Game of Death: A Rated-R Teen Jumanji Meets Natural Born Killers

No, not that Game of Death. Anyone looking for the classic Bruce Lee martial arts movie will be disappointed. No one’s wearing a yellow tracksuit in this joint American-France-Canadian indie horror outing. This Game of Death actually premiered at the SXSW Film Festival way back in 2017. Where it’s been for the last three years is anyone’s guess. But this mix of Jumanji, Natural Born Killers, and a bit of Battle Royale has finally arrived on VOD platforms. At an ultra-trim 73 minutes, Game of Death promises some frenetic gore and gratuitous violence. So was it worth three-year wait?


For several bored Millennial teens, it’s just another day of drinking and sex by the pool. No parents, no rules, no responsibilities. But everything changes when they find a vintage electronic board game. The rules seem simple enough – they each place their finger on a skull around the ‘Game of Death’. And then the game board unexpectedly pricks them. As their blood pools into the game board’s centre, they actually read the rules. All the players have unknowingly agreed to killing 24 people. If a countdown passes on the game board without a murder, one of the players dies. Most importantly, the game isn’t over until they’ve committed 24 murders or they’re all dead. No one buys it until one of the player’s heads suddenly explodes as the timer expires. Now the remaining teens realize they’re playing a game of ‘Kill or be killed’.


Maybe directors Sebastien Landry and Laurence Morais-Lagace wanted to say something about Millennials. Game of Death is an almost unbearably obnoxious parade of teen excess for its first 10 to 15 minutes. If there was some deeper meaning, Landry and Morais-Legace abruptly abandon it once for hyperkinetic visuals and explosive gore. Though some of the CGI mayhem looks obviously cheap, the directors are quite adept at filming around it. Much of the direct violence occurs off screen. And quick editing avoids overexposing these limitations. What’s left is a thick caking of blood and entrails that highlights some good practical effects. Gorehounds should appreciate Game of Death.

Though some of the CGI mayhem looks obviously cheap, the directors are quite adept at filming around it.

Much of Game of Death feels like a sprint with contrasting visual styles. As the movie races forward, the camera work and editing becomes increasingly hyperkinetic. There’s an unexpected point-of-view shot used only once alongside intermittent cellphone video footage. A final massacre in a palliative care facility – which is sickly humorous in and of itself – switches back and forth between live action and retro animation. Things slow down for a what’s a surprisingly tense showdown. And Landry and Morais-Legace seem to visually reference several movies including Natural Born Killers, Battle Royale, and a bit of House of 1000 Corpses. There’s style here to spare. Not all of it gels together. Regardless the movie’s second half is a gleefully perverse exercise in blood and guts.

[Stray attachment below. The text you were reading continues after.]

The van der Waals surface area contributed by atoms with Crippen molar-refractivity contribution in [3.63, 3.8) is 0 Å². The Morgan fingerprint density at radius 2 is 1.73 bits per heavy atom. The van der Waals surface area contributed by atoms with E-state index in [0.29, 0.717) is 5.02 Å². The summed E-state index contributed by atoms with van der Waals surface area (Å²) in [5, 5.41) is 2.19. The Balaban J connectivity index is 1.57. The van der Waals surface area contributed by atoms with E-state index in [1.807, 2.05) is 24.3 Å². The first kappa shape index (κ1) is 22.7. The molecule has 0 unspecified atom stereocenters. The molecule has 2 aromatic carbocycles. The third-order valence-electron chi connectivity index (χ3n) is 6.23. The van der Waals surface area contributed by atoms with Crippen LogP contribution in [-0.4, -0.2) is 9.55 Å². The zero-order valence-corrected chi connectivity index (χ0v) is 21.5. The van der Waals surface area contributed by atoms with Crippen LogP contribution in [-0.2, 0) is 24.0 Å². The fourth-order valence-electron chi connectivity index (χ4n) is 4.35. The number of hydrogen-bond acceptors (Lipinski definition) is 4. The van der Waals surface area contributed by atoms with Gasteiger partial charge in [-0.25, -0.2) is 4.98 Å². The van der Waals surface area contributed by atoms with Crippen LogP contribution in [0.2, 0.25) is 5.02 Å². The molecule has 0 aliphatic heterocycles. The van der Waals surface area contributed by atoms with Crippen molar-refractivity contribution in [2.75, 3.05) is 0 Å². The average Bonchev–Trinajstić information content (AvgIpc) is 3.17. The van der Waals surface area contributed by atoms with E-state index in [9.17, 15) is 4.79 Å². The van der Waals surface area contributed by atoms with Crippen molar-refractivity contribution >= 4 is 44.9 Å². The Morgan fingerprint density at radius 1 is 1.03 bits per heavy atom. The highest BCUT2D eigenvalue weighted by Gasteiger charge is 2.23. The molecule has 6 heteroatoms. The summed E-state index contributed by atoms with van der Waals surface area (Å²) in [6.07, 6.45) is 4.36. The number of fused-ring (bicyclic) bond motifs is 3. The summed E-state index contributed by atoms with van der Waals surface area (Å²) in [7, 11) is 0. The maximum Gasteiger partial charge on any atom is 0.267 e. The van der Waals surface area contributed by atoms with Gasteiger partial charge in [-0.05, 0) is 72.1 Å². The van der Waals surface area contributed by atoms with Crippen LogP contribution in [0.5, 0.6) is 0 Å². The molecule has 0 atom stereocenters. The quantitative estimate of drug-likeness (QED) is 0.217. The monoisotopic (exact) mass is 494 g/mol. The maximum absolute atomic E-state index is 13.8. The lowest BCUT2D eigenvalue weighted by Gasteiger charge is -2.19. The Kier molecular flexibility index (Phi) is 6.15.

Game of Death Doesn’t Waste Time on Characters or Deeper Meaning

Standing out amidst the sea of gore – and with such a short runtime – was going to be difficult. For better or worse, Game of Death doesn’t even really try to give us compelling characters. Early quick edits of phone videos is about as much character background as the movie offers. Game of Death introduces us to one character as he masturbates in his bedroom. Afterwards, it’s all sex and beer funneling until the killing starts. Though just about everyone in the movie plays it straight, Landry and Morai-Lagace’s screenplay largely just gives the young actors caricatures to perform.

Afterwards, it’s all sex and beer funneling until the killing starts.

Only a handful of the characters stand out – you likely won’t remember anyone else’s name. By the movie’s climax, the two surviving couples – the enthusiastic players and guilt-ridden survivors – get a chance to impress. Emilia Hellman makes the most of the opportunity. Too bad her monologue about the meaningless of life is, well, kind of meaningless. Game of Death is a movie with no subtext, and it’s last minute efforts to give the mayhem meaning feels pointless. An annoying park ranger with an unusually close relationship with their dog gives the movie it’s most over-the-top character. The character also gives Game of Death it’s most intentionally funny scene.

Game of Death a Stylish, Straightforward Gorefest

For about 15 minutes or so, Game of Death is almost obnoxiously unlikable with its initially deplorable characters and hyper-visual style. But once the killing starts something surprising happens. Game of Death actually becomes a pretty cool little movie. No, it’s certainly not for everyone. Nonetheless, Landry and Morais-Lagace exhibit an excess of dark humour, clever gore, and style in just 73 minutes. In fact, the movie’s climatic showdown feels compelling. And while they borrow concepts and styles, Landry and Morais-Lagace fuse them into a uniquely contemporary movie. Some people will love it, others will hate it. Still Game of Death can likely expect cult status somewhere down the road.


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I am a Criminology professor in Canada but I've always had a passion for horror films. Over the years I've slowly begun incorporating my interest in the horror genre into my research. After years of saying I wanted to write more about horror I have finally decided to create my own blog where I can share some of my passion and insights into the films I love.

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